To be honest, I consider myself to be fairly versatile, it often offers a challenge and I paint anything, birds, people, rural scenes, flowers, animals, but I do feel constricted by still-life. 

Bicycle Man
Wild Horses
Homeward Bound
Goats do Roam

Duck Days

Do you use photo references?

I work a lot from my own photos, not necessarily taking the whole photo as a reference, but picking out certain aspects and making my own composition.  I will often pick out a tree, the way a shadow falls, a particular capture of light, a figure that evokes a memory or a movement and use these either in a composition or as a focus for a painting. 

Old Favourite

Solitude on Klip

Do you do custom artworks and commissions?

I do a lot of commissions, and enjoy commissions because often it forces me out of my comfort zone, and I love the interaction with the client working towards their expectation of the end result.

What if you’re not inspired to create?

If inspiration is being elusive, I don’t try to paint just for the sake of it. There’s really no point. I rather go into my studio and ‘plitter’ around, organise my work space, check my supplies and go over any references that I might have collected. The internet is a great source for getting new ideas, trying different techniques and styles and normally a light bulb comes on. I always have left-over bits of paper to test new skills, experiment with new colours, and if it leads to something productive, that’s great and if not, it’s just a piece of paper.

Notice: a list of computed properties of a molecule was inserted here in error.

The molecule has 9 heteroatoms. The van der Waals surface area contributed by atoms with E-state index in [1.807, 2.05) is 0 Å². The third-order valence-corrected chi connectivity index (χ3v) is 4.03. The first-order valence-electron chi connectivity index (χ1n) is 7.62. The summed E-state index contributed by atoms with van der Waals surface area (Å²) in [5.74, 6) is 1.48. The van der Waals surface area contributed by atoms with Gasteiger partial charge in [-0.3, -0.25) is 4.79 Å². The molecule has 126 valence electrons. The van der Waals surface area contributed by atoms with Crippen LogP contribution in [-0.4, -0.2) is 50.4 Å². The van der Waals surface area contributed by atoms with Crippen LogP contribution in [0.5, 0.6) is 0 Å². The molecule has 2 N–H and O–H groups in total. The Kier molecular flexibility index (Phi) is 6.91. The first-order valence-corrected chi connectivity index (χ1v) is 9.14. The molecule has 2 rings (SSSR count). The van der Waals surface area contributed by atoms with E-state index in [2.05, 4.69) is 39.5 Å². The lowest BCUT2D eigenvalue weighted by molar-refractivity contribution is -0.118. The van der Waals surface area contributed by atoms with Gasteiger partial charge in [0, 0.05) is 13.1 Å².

Could you please share some of the techniques you are using to apply focus, texture, colour, etc. in your artworks?

Having a focal point in a painting is very important and I always stick to the 1/3 ruling in any composition. Often it means more detail in whatever the focal point might be, or a contrast in colour or a shadow but something that draws the eye into the painting itself. It is very easy for me to get caught up in over-all detail, but I have developed my own system which helps me maintain the focal point of the composition. I normally lay down the basic and background washes, often keeping the white of the paper as the lightest areas, and then paint what I want to be the focus, keeping the detail for this area. Once I have done that I then work ‘backwards’, completing the rest of the ‘support’ for a painting, being looser in the application and being mindful of balance , depth  and perspective. When the painting is almost complete I might then come back and pop in a few darks or shadows where necessary.